5 Ways to Keep Diet Culture Out of Parenting

Registered Dietitian, family feeding and eating disorders specialist, Anna Lutz discusses five ways to keep diet culture out of parenting.

By Anna Lutz, MPH, RD, LDN, CEDRD-S

Transcript:

Hi, I’m Anna. I’m a registered dietitian in Raleigh, North Carolina, and I’m a HER Health Collective expert. I am going to talk today about five ways to keep diet culture out of parenting. Real briefly, what is diet culture? Diet culture is the belief that eating a certain way is more superior than eating other ways. That certain bodies, particularly smaller bodies are more superior than other bodies. It’s a harmful way of thinking and it’s a harmful culture that really penetrates…everything, all of our culture, but particularly parenting. We can pass on these harmful beliefs to our children. And so it’s really become commonplace. We have to be, I would say, active thinking about, “How can I parent in a way that doesn’t include diet culture?”

 

So the first way to keep diet culture out of your parenting, would be to think about how you talk about your own body and really focus on talking positively about your body in front of your children. Talking about what your body does, rather than what it looks like. We really are modeling how adults talk about bodies, when we talk about bodies in front of our children, and they’re learning and they’re soaking that up.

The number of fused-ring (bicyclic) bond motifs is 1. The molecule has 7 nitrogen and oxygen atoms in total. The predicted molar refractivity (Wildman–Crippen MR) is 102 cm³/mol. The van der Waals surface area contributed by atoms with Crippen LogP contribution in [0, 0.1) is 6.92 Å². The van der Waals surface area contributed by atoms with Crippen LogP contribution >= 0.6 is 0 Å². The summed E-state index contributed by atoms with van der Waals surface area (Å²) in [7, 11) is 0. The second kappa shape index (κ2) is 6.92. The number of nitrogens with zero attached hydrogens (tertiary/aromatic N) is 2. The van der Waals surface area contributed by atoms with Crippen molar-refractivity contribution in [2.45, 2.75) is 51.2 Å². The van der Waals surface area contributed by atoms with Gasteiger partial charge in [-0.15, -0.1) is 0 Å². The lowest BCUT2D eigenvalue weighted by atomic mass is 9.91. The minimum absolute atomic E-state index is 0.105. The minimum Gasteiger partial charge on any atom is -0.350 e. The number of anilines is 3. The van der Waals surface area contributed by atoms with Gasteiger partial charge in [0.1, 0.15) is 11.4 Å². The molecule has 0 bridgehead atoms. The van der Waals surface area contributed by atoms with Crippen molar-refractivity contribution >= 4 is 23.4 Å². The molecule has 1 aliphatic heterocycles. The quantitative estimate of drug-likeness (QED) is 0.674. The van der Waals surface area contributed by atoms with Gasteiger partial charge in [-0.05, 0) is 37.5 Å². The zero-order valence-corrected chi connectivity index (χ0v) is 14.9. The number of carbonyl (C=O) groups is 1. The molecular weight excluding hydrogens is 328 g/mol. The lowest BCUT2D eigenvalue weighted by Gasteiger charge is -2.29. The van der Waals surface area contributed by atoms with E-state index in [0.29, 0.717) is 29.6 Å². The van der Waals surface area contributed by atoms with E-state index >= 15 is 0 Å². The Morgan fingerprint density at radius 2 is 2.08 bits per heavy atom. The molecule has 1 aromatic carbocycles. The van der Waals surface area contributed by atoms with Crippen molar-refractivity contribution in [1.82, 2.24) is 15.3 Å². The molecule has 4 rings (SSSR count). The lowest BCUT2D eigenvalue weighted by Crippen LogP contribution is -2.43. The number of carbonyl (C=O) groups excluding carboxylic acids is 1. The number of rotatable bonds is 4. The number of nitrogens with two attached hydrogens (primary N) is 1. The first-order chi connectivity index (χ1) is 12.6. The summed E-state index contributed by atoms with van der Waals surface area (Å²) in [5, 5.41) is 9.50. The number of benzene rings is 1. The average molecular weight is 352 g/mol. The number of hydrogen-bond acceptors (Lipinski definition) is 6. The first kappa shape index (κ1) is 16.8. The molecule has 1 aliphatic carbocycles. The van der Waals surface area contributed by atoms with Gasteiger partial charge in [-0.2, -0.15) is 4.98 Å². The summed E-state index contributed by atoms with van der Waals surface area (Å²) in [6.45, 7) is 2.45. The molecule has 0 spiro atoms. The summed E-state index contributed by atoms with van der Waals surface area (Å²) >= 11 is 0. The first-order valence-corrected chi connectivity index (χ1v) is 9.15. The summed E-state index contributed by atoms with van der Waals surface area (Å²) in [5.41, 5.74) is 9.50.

Diet culture is the belief that eating a certain way is more superior than eating other ways. That certain bodies, particularly smaller bodies are more superior than other bodies. It’s a harmful way of thinking and it’s a harmful culture that really penetrates…everything, all of our culture, but particularly parenting.

- Anna Lutz

Second thing is to consider how you talk about food. Do you talk about food and moralistic ways that this food is good or bad, or that you’ve been good or bad by eating certain foods, that’s really a product of diet culture. So instead of focusing on our body, focus on what food looks like, what it tastes like, memories about food. You know, food is used in celebrations, it brings back memories from our past, and really trying to take away that moralistic way that’s so common about talking about food as good and bad.

 

The other thing to think about is the food you offer to your children, that diet culture can have a big influence on how and what we feed our children. This recently came up for me. We were having fried okra. Okra was something we had been serving our kids this summer roasted. And then one evening, we decided to fry it. And my six year old loved it and ate it up. I thought for a second, you know, if I really am always trying to kind of the most “healthy” thing, then children may not accept food in that way, but serving it in all different ways, whether that’s fried, whether that’s with certain kind of dressings, or dips, we can think of other ways, children may be more apt to accept that food in these different ways than they are in a way that’s the most “healthy.” So I challenge you to think about what is true health, and offer our children all different foods. Helping them to expand their variety of foods is a way for them to eat in a way that fuels their body and to learn to eat all different foods. And so that’s something to consider, “Is diet culture really influencing how, or what, you’re feeding your children?”